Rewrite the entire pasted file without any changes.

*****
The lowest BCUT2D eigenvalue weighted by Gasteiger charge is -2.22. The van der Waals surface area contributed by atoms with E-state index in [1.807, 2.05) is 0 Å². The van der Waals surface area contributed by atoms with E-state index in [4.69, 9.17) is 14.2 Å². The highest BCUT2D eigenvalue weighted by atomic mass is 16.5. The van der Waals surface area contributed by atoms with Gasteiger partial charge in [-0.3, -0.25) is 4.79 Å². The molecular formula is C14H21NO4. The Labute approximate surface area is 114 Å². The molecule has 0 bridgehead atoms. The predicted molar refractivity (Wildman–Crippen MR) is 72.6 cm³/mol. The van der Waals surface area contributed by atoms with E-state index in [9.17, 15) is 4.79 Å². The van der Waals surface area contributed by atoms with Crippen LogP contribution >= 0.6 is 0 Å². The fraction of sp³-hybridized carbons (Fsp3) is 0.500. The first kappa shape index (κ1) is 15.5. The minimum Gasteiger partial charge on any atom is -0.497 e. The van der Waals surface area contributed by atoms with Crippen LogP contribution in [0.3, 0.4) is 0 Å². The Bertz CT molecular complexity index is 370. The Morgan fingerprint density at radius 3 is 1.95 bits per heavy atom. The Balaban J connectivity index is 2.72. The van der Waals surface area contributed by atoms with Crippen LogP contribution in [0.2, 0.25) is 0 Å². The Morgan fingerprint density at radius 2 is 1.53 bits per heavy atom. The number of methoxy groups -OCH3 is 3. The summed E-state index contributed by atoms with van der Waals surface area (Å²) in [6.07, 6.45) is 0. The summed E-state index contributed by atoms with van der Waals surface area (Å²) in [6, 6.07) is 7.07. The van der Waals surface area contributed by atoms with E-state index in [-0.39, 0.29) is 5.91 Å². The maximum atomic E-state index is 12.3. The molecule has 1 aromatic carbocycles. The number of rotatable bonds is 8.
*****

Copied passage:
The lowest BCUT2D eigenvalue weighted by Gasteiger charge is -2.22. The van der Waals surface area contributed by atoms with E-state index in [1.807, 2.05) is 0 Å². The van der Waals surface area contributed by atoms with E-state index in [4.69, 9.17) is 14.2 Å². The highest BCUT2D eigenvalue weighted by atomic mass is 16.5. The van der Waals surface area contributed by atoms with Gasteiger partial charge in [-0.3, -0.25) is 4.79 Å². The molecular formula is C14H21NO4. The Labute approximate surface area is 114 Å². The molecule has 0 bridgehead atoms. The predicted molar refractivity (Wildman–Crippen MR) is 72.6 cm³/mol. The van der Waals surface area contributed by atoms with E-state index in [9.17, 15) is 4.79 Å². The van der Waals surface area contributed by atoms with Crippen LogP contribution >= 0.6 is 0 Å². The fraction of sp³-hybridized carbons (Fsp3) is 0.500. The first kappa shape index (κ1) is 15.5. The minimum Gasteiger partial charge on any atom is -0.497 e. The van der Waals surface area contributed by atoms with Crippen LogP contribution in [0.3, 0.4) is 0 Å². The Bertz CT molecular complexity index is 370. The Morgan fingerprint density at radius 3 is 1.95 bits per heavy atom. The Balaban J connectivity index is 2.72. The van der Waals surface area contributed by atoms with Crippen LogP contribution in [0.2, 0.25) is 0 Å². The Morgan fingerprint density at radius 2 is 1.53 bits per heavy atom. The number of methoxy groups -OCH3 is 3. The summed E-state index contributed by atoms with van der Waals surface area (Å²) in [6.07, 6.45) is 0. The summed E-state index contributed by atoms with van der Waals surface area (Å²) in [6, 6.07) is 7.07. The van der Waals surface area contributed by atoms with E-state index in [-0.39, 0.29) is 5.91 Å². The maximum atomic E-state index is 12.3. The molecule has 1 aromatic carbocycles. The number of rotatable bonds is 8.